In Brussels, Fr Patrick Daly, general secretary of COMECE, the Commission of the Bishops’ Conferences of the European Community, issued a statement on November 14 statement urging the countries of the bloc to respond to the crisis together.
“It is vital that Europe presents a united front to the terrorist threat, that it be united, too, in its foreign and defence policy,” he said.
“The forces which currently threaten Europe do not respect national borders,” he continued. “It is imperative that the 28 member states of the EU act together more effectively. Our collective security is at issue, as is our freedom to live together in peace.”
Islamic State has said that the Paris attacks were in revenge for French airstrikes on jihadist targets in Syria.
On November 16, it released a video threatening to attack every country taking part in military action against Islamic State fighters in Syria and Iraq, saying it would specifically target Washington because of the intervention of the United States.
But just hours after the Paris attacks, the group also released a video in which masked gunmen said an attack was imminent in the Philippines, which, beginning on November 18, was to host the Asia-Pacific Economic Cooperation summit of many world leaders, including US President Barack Obama.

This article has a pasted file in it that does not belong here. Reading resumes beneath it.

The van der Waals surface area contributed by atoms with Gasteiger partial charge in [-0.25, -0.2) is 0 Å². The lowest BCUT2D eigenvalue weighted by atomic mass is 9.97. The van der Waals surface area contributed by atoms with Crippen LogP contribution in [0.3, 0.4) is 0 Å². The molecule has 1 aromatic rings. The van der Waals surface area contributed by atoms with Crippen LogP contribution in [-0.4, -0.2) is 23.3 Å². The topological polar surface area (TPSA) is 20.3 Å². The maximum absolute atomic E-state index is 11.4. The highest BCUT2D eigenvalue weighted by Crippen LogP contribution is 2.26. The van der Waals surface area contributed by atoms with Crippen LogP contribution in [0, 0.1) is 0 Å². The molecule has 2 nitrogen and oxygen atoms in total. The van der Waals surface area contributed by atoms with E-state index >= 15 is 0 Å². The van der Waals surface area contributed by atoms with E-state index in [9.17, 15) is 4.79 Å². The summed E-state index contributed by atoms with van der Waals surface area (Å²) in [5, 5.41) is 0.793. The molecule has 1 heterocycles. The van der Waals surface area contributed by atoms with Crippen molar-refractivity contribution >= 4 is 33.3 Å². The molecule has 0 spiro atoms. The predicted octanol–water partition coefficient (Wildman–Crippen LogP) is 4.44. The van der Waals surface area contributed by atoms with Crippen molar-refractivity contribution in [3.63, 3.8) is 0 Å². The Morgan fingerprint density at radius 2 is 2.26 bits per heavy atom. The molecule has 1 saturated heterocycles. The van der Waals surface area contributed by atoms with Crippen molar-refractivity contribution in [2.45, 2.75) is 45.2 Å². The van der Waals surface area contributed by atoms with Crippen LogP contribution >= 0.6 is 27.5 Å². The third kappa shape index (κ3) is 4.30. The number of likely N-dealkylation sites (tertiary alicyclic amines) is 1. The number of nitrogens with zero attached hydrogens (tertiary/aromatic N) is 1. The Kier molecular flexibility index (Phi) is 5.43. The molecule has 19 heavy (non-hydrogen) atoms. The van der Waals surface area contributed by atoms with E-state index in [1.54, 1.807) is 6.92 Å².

“The dark days are coming to you,” said the video message addressed to the Philippines government. “We will terrorise you even in your sleep. We will kill you and defeat you.”
Ucanews.com reported that Muslim rebel groups in the Philippines distanced themselves from the Paris attacks, with the Moro Islamic Liberation Front issuing a statement that said “blind, indiscriminate acts of violence deserve nothing but condemnation.”
The group said it rejected “acts of terror against humanity and all peace-loving peoples,” ucanews.com reported.
Philippine Church leaders responded to the attacks by encouraging Catholics to pray for the terrorists — as well as for the victims — so that “a new sense of humanity will possess their souls again.”
“There is no place for terrorism in a civilised society,” Archbishop Socrates Villegas, president of the Philippine bishops’ conference, said on November 15. “Causing the death of anyone is a sin against God and a crime against humanity.”
Cardinal Luis Antonio Tagle of Manila also urged citizens to “unite ourselves with the many people who are suffering and the victims of violence.”
“We cannot isolate ourselves from what is happening in different parts of the world,” he said, adding that the Catholic Church joins the whole world in “sadness and in shock.”
The Paris attacks were also condemned as “despicable, deliberate murder” by the Vienna-based KAICIID International Dialogue Centre, which includes representatives of Buddhism, Christianity, Hinduism, Islam, and Judaism.
The directors of the centre called upon “all peace-loving people to set aside fear, to stand together and to condemn violence in the name of any religion.”